NFL Commissioner to Retire

After seeing the NFL through a difficult collective bargaining extension less than a month ago, Commissioner Paul Tagliabue has decided the time is right to retire.

Tagliabue, 65, has held the position since taking over for Pete Rozelle in October 1989. The NFL announced the Tagliabue will step down in late July, but part of his contract with the league stipulates that he will be available as a senior executive/advisor through May 31, 2008.

"I believe that now is a positive time to make the transition to a new commissioner," said Tagliabue. "We have a collective bargaining extension in place, long-term television contracts, and have undertaken many other strong elements in league and club operations. I am honored to have been commissioner since late 1989 and to have been heavily involved with the league, its owners, clubs, coaches, players, fans and media since 1969."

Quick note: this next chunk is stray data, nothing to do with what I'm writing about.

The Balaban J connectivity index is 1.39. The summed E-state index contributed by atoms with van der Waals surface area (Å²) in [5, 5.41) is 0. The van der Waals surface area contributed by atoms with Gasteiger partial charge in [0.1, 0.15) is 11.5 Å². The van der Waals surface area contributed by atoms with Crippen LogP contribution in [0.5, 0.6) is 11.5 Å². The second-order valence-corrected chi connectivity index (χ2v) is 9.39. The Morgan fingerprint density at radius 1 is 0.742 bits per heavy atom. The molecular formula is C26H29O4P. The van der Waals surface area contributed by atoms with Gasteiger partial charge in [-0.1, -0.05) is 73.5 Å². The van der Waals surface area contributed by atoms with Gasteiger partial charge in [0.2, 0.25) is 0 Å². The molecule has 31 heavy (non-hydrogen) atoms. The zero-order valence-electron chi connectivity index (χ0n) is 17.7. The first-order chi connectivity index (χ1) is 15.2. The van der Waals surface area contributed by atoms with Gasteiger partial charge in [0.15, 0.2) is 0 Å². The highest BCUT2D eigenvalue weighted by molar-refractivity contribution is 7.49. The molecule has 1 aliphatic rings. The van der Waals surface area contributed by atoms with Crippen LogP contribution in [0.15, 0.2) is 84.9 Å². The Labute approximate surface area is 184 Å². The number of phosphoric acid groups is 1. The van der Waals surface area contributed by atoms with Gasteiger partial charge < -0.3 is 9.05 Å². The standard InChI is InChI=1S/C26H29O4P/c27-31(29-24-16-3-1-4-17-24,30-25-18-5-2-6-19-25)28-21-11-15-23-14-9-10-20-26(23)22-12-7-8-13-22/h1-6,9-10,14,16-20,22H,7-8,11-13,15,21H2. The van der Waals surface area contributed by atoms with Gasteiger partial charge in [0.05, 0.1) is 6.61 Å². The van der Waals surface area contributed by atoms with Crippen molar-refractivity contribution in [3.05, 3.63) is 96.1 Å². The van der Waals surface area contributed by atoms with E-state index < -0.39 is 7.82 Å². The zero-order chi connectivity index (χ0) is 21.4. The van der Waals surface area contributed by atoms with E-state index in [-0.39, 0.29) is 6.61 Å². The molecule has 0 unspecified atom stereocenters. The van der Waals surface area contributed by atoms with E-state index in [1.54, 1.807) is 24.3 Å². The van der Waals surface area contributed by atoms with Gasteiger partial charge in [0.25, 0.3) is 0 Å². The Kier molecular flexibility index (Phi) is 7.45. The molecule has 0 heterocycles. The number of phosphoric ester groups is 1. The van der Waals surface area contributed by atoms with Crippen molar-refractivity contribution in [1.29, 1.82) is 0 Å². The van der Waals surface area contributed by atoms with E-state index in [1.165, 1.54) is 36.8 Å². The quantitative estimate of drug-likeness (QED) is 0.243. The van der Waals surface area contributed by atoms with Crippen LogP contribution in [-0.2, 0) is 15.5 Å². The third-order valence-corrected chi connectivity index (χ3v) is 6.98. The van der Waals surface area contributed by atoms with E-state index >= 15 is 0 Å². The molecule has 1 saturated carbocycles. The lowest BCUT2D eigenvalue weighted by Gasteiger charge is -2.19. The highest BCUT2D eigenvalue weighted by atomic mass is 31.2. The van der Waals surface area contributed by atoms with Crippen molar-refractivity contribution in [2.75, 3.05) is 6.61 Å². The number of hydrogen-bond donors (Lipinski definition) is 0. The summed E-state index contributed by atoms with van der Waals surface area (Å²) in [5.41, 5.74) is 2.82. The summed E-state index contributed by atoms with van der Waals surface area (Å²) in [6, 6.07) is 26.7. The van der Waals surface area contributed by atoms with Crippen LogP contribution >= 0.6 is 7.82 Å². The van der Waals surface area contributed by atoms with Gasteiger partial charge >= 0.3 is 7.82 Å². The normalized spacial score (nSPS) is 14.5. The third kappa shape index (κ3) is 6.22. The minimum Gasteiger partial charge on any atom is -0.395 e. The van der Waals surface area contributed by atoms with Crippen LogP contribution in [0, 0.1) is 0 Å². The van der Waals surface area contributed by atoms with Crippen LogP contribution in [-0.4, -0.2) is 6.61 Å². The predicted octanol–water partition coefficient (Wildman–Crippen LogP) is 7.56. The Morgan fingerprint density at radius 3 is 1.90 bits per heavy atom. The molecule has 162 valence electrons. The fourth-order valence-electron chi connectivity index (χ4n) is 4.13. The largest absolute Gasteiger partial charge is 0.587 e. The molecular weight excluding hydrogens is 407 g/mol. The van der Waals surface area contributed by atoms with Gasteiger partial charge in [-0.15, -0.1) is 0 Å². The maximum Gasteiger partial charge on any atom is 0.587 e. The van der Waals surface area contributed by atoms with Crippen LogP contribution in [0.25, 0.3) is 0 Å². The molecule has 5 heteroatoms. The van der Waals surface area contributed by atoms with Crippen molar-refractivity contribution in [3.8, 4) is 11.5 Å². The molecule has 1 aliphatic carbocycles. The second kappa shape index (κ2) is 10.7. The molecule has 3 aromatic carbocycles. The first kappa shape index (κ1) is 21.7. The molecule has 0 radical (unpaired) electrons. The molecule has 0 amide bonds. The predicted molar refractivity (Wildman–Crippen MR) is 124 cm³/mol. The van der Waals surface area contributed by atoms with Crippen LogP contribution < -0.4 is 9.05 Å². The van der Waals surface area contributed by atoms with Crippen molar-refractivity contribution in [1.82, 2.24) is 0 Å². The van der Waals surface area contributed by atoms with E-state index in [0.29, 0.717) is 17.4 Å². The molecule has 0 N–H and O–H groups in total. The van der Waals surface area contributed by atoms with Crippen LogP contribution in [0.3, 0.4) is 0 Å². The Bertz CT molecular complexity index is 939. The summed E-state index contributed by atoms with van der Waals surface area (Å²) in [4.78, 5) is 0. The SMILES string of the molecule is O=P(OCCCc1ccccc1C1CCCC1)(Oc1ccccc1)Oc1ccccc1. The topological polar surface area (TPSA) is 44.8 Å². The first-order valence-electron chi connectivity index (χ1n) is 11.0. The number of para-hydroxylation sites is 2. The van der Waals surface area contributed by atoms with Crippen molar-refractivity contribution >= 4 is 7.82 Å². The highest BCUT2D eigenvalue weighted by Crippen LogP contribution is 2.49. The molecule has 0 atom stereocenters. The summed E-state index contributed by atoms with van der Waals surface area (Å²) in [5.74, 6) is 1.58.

NFL owners will begin formal discussions to begin the search for a new commissioner at the NFL Annual Meetings, which begin March 26 in Orlando. It is believed that Roger Goodell, the NFL's chief operating officer, Atlanta general manager Rich McKay and Baltimore Ravens president Dick Cass are to be considered.

Before becoming commissioner in 1989, Tagliabue represented the NFL as an attorney as a partner at Covington & Burling, a Washington, D.C. law firm.

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